• They can get as big as 19 cm (7.5 inches).
  • They can be found as far north as New York and as far south as Panama.
  • They also live in the northern Gulf of Mexico.
  • They live in shallow coastal waters and estuaries.
  • They feed on copepods.

    Fringed Flounder

  • Fringed flounder are left-eyed flatfish (family Bothidae).
  • The side with their eyes is brown, without any spots.
  • Their fins are sometimes edged with black.
  • They can get as big as 15 cm (6 inches).
  • They can be found as far north as Chesapeake Bay and as far south as Brazil.
  • They also live in the northern Gulf of Mexico.
  • They are usually found in very shallow water without very much salt (low salinity).
  • Their mouth size is much smaller than the other flounder.
  • They feed on crustaceans, polychaetes and zooplankton.

    Ocellated Flounder

  • Ocellated flounder are left-eyed flatfish (family Bothidae).
  • They are dark brown on the side with their eyes.
  • They have four large spots on their side.
  • The spots are ocellated (ringed).
  • Three of their spots make the shape of a triangle.
  • They can get as big as 25 cm (10 inches).
  • They can be found as far north as North Carolina and as far south as Florida.
  • They also live in the entire Gulf of Mexico.
  • They are common in shallow waters.
  • The largest specimens are in deeper waters.
  • They feed on shrimp and decapod crustaceans.

    Southern Flounder

  • Southern flounder are left-eyed flatfish (family Bothidae).
  • Their eyed-side is light or dark brown.
  • Their blind side is very light colored.
  • They are often spotted or blotched.
  • Young are found in shallow waters, including areas with low levels of salt (salinity).
  • The larger fish leave for the open waters in the fall to spawn.
  • They can get as big as 76 cm (30 inches).
  • They live along the coast from North Carolina to Texas.
  • They do not live in south Florida.
  • They feed on small fishes, crustaceans, and invertebrate parts.

    Summer Flounder

  • Summer flounder are left-eyed flatfish (family Bothidae).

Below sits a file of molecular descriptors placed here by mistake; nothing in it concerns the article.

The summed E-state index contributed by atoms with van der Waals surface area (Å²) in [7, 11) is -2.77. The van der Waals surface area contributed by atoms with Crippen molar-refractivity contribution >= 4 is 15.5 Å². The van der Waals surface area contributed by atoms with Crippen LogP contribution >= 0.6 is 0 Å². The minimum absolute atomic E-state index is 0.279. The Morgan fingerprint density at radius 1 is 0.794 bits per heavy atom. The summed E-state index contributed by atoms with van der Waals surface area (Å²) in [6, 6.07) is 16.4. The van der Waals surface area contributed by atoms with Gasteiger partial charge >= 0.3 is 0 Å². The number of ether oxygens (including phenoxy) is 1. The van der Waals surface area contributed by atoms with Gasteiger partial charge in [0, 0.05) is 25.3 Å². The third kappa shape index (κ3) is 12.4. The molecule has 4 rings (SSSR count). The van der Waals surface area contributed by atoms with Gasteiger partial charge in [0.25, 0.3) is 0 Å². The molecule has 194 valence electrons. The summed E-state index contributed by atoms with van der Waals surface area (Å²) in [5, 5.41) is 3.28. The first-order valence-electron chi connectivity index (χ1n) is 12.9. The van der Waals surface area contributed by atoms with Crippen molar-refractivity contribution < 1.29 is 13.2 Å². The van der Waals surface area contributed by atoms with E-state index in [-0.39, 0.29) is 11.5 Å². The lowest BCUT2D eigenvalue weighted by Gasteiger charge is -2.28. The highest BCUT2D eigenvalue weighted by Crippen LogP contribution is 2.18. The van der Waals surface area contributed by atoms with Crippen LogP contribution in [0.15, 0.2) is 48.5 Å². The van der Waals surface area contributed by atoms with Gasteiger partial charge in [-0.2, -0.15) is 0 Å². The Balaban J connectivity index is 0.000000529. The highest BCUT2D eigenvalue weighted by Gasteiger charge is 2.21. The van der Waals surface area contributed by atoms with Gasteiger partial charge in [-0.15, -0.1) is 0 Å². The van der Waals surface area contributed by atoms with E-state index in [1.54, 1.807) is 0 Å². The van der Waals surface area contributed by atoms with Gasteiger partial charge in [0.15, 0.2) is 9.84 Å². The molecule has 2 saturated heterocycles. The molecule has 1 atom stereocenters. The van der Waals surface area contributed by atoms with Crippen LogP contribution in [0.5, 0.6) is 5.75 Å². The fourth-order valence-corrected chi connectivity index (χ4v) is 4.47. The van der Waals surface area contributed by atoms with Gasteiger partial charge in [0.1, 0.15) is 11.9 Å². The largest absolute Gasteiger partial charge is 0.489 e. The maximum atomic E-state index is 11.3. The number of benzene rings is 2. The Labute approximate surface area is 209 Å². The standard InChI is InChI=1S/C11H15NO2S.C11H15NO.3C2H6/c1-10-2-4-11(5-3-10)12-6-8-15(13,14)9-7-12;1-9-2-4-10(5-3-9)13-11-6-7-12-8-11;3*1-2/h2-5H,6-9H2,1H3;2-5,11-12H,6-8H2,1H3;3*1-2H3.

• They have many spots, but five are large and always in the same place. The pattern of the spots is like the side of a die.
  • They are also called the “fluke.”
  • They can get as big as 94 cm (37 inches).
  • They can weigh as much as 26 pounds!
  • They live inshore when it is warmer, that is why they have “summer” in their name.
  • In fall, they migrate to deeper water.
  • They are active predators- they seek out their prey.
  • They live as far north as Maine and as far south as Florida.
  • They also live in the northeastern Gulf of Mexico.
  • They feed on small fishes and shrimp.

    References for flatfish information sheets:

        Dahlberg, M.D. 1975.

    Guide to Coastal Fishes of Georgia and Nearby States

        . University of Georgia Press, Athens, pp. 92-98.
        Douglas, J., C.G. Ray, and R. C. Robins. 1986.

    Atlantic Coast Fishes

        . Houghton Mifflin Company, Boston, pp. 288-297.
        Hoese, H.D. and R.H. Moore. 1977.

    Fishes of the Gulf of Mexico: Texas, Louisiana and Adjacent Waters

      . Texas A&M University Press, College Station, pp. 255-263.

    Flatfish Word Search

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BOTTOM

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EYES

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FLOUNDER

FLUKE

FRINGED

GILLS

LARVAE

MARINE

OCEAN

OCELLATED

SCIENCE

SHRIMP

SOUTHERN

SPOTS

SUMMER

TONGUEFISH

 





Note: The printable version of this lesson has a larger and more readable Crossword graphic.